Project description:We investigated whether cilostazol, an activator of cyclic adenosine monophosphate (cAMP)-dependent intracellular signaling, could inhibit ultraviolet B (UVB) irradiation-induced photoaging in HR-1 hairless mice. Cilostazol decreased wrinkle formation and skin thickness in UVB-irradiated mice, as well as increased staining of collagen fibers and inhibition of reactive oxygen species (ROS) formation in the skin. Moreover, the proteolytic activities of gelatinase matrix metalloproteinase (MMP)-9 and collagenase MMP-3 were significantly decreased in UVB-irradiated mice treated with cilostazol. Western blotting showed that UVB-induced activation of p38 mitogen-activated protein kinases (MAPK) and nuclear factor (NF)-?B was significantly inhibited by cilostazol, whereas the activation of Akt was significantly enhanced by cilostazol. Confirmation of localized protein expression in the skin revealed marked p38 MAPK and NF-?B activation that was mainly detected in the dermis. Marked Akt activation was mainly detected in the epidermis. Our results suggest that cilostazol may have anti-photoaging effects on UVB-induced wrinkle formation by maintaining the extracellular matrix density in the dermis, which occurs via regulation of ROS and related p38 MAPK and NF-?B signaling, and subsequent down-regulation of MMPs. Therefore, cilostazol may protect against photoaging-induced wrinkle formation.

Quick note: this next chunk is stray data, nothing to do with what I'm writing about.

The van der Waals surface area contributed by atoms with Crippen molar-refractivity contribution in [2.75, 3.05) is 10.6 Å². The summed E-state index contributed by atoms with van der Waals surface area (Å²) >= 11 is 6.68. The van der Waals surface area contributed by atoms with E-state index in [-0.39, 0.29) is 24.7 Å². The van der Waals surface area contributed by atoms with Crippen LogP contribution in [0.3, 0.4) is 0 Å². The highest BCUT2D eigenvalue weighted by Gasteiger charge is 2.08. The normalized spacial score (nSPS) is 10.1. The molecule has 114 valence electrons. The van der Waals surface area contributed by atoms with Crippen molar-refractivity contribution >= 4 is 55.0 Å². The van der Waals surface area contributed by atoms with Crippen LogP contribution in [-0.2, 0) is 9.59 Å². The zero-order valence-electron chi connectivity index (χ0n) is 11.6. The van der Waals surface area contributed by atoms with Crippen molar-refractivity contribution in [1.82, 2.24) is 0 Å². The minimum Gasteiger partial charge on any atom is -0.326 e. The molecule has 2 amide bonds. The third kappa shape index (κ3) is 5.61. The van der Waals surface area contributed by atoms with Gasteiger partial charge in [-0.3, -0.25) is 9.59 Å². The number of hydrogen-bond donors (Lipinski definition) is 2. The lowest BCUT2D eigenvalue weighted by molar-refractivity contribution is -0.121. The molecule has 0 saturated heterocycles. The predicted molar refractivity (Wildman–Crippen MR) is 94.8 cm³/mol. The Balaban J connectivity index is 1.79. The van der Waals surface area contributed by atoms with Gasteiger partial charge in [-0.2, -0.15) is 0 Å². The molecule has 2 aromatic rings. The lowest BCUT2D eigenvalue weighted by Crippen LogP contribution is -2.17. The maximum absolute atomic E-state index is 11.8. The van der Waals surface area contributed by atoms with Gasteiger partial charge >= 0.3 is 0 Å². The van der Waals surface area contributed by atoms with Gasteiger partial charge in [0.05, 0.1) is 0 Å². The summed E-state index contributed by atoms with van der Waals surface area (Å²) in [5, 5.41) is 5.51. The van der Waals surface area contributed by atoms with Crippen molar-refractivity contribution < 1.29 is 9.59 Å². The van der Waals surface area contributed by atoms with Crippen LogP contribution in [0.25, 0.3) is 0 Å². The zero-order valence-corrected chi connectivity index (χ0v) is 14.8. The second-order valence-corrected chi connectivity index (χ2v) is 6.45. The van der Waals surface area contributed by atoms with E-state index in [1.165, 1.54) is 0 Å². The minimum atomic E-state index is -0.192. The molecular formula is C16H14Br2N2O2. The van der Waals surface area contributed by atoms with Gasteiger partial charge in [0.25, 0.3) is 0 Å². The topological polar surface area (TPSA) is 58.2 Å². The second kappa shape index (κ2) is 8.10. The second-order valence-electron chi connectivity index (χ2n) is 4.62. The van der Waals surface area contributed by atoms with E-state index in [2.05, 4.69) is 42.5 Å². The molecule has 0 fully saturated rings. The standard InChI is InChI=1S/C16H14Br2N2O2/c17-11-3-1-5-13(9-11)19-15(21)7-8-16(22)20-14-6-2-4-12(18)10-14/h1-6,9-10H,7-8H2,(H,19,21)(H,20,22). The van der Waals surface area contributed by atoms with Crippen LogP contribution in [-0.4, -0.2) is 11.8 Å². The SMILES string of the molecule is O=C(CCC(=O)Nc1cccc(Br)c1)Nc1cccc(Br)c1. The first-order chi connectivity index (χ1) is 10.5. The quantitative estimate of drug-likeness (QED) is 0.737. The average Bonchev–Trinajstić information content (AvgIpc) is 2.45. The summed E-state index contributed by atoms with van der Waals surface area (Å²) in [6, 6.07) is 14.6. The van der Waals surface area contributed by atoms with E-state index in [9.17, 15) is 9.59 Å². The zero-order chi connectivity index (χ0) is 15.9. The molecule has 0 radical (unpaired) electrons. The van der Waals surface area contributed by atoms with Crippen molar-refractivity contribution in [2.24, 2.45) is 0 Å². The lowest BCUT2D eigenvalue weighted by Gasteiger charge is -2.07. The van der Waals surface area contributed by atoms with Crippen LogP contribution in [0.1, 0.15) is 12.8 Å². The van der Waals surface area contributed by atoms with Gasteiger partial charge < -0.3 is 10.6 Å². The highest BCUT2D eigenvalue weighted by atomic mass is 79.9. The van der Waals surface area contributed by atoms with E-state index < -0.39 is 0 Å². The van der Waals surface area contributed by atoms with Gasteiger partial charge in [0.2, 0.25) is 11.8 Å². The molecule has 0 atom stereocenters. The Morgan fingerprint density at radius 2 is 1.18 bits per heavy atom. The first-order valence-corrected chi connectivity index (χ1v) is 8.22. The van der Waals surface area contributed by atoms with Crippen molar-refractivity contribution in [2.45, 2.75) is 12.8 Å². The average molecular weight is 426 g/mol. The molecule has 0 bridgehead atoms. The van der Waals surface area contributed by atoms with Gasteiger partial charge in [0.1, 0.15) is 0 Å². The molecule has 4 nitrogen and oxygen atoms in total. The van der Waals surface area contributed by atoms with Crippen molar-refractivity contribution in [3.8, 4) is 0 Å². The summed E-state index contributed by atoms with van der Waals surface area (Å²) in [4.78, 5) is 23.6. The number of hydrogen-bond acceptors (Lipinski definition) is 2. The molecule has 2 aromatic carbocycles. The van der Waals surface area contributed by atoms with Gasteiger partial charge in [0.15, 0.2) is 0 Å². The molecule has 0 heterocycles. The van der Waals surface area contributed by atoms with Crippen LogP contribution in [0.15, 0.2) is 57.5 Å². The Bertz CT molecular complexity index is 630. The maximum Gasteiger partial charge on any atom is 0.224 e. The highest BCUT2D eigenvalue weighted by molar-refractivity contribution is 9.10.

Project description:Photoaging occurs by chronic skin exposure to the sun and ultraviolet irradiation and leads to skin aging accompanied by a lack of skin hydration. We previously demonstrated the photoprotective effect of fermented Cyclopia intermedia (honeybush) extract on the skin. In this study, we evaluated the skin hydration effects of scaled-up fermented honeybush extract (HU-018) against ultraviolet B (UVB) radiation in HaCaT immortalized human keratinocytes and hairless mice. Pretreating HaCaT cells with HU-018 attenuated the decreased hyaluronic acid (HA) levels and mRNA expression of genes encoding involucrin, filaggrin, and loricrin by UVB irradiation. HU-018 treatment also ameliorated the decreased stratum corneum (SC) hydration and the increased levels of transepidermal water loss (TEWL) and erythema index (EI) in hairless mice after UVB exposure. Microarray analysis revealed changes in gene expression patterns of hyaluronan synthase 2 (Has2), transforming growth factor-beta 3 (TGF-?3), and elastin induced by HU-018 in UVB-irradiated mice. Consistently, the mRNA expression of Has2, TGF-?3, and elastin was increased by HU-018 treatment. Moreover, HU-018 restored the increased epidermal thickness and collagen disorganization in skin tissue of UVB-irradiated mice. HU-018 treatment also decreased matrix metalloproteinase-1 (MMP-1) expression and increased procollagen type-1, elastin, and TGF-?1 expression. In conclusion, we found that HU-018 promoted skin hydration processes in UVB-irradiated keratinocytes and hairless mice by modulating involucrin, filaggrin, loricrin, and HA expression and ameliorating visible signs of photoaging. Thus, HU-018 may be a good skin hydration agent for skin care.